UDP Session Manager (USM): USM maintains and manages different UDP session with intended peers (e.g. SDA-g and other SDA-u programs). USM reestablishes UDP sessions upon link failure or handover.
Link Manager (LM): Link Manager is responsible for establishing wireless links over different networks. It triggers wireless network specific procedures to acquire IP addresses. Once a new set of links are acquired, LM triggers the USM for new UDP sessions. When link losses are identified it requests the USM to close those links. In Linux, LM can be implemented using netlink.
Preference Editor (PrefEdit): This is an user interface for updating wireless link preferences.
Client Manager (CM): The CM takes care of authentication and association with SDA-c. CM and SDA-c communicate over a TCP connection. CM receives link state information from the LM and informs SDA-c about the status. It also reports certain measurement information requested by the SDA-c. Based on the message received from the SDA-c it informs the MFH about the corresponding routing policies.
As shown in
After successful registration, SDA-u sends ControlPing over UDP using default interface to SDA-c. SDA-c learns the public IP address of SDA-u for the control path and acknowledges by sending ControlPingReply. Finally, SDA-u terminates the TCP session with SDA-c. In the call flow of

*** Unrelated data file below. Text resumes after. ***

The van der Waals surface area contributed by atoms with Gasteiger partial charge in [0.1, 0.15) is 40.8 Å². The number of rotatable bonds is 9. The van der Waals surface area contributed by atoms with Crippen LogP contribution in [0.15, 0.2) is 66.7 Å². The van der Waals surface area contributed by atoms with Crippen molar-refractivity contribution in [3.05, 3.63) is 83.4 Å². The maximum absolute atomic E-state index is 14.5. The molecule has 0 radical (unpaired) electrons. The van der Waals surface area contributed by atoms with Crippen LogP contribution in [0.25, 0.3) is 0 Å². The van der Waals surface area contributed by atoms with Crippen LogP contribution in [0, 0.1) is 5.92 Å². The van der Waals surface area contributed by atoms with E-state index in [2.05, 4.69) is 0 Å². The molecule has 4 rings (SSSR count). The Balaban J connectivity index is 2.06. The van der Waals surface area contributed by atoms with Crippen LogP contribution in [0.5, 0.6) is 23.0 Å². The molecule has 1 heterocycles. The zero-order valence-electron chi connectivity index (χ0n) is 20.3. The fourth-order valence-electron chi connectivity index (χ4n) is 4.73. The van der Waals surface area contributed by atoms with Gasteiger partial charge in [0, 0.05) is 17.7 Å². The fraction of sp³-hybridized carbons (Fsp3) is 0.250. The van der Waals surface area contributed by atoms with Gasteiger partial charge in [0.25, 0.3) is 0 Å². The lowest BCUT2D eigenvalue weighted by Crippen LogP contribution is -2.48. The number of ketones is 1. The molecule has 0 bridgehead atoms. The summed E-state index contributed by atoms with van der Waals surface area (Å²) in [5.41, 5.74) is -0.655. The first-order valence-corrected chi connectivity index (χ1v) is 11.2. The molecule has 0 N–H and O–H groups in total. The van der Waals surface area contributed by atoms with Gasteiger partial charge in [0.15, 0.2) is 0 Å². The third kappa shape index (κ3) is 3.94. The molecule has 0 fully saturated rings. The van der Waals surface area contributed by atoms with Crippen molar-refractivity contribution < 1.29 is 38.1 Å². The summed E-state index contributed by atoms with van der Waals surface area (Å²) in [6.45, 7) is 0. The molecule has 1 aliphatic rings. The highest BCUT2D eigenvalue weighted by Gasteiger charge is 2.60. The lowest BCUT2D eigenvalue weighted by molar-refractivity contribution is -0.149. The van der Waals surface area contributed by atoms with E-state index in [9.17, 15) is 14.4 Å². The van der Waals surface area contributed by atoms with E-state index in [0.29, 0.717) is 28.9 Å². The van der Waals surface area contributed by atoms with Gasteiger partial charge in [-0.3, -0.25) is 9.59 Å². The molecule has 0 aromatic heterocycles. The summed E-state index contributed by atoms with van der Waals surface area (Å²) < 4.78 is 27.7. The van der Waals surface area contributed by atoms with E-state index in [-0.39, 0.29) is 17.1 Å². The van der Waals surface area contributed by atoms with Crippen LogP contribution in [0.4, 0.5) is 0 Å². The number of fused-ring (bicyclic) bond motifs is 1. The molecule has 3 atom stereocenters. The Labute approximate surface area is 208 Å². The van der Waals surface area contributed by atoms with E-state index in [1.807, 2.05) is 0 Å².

When WiFi becomes available, SDA-u sends LinkSetUpdate message to SDA-c with WiFi network information over the logical control path. SDA-c evaluates the optimal data path and QoS for the mobile device. Since WiFi is the preferred network, SDA-c selects WiFi as the next data path. SDA-c updates SDA-g about the new data path by sending a ConfigureSession message. SDA-g responds with ConfigureSessionAck to SDA-c, indicating the completion of configuration. Then SDA-c sends a PolicyUpdate message to SDA-u with an updated transmission policy. Since the mobile device can be behind NAT, the public address of the mobile device is updated via WiFi at the SDA-c by restarting the control path handshake. The same process may be used to configure different paths over the preferred wireless networks. All the user data is now transmitted via WiFi instead of LTE.
Although the above call flow example shows a typical offloading scenario, SDA-c can also select different policies, such as aggregation. A PolicyUpdate message can be used to configure the data path accordingly. Moreover, SDA-c can dynamically adapt the transmission policy based upon measurement reports from SDA-g and SDA-u.
Although the above example shows a typical offloading scenario, SDA-c can also select different policies, e.g., a bandwidth aggregation policy. A bandwidth aggregation policy can be used to divide the user data among different wireless networks. For example, a bandwidth aggregation policy can be utilized to segment data (e.g., on a data path) so that non-overlapping portions of the data can be transmitted via different wireless networks.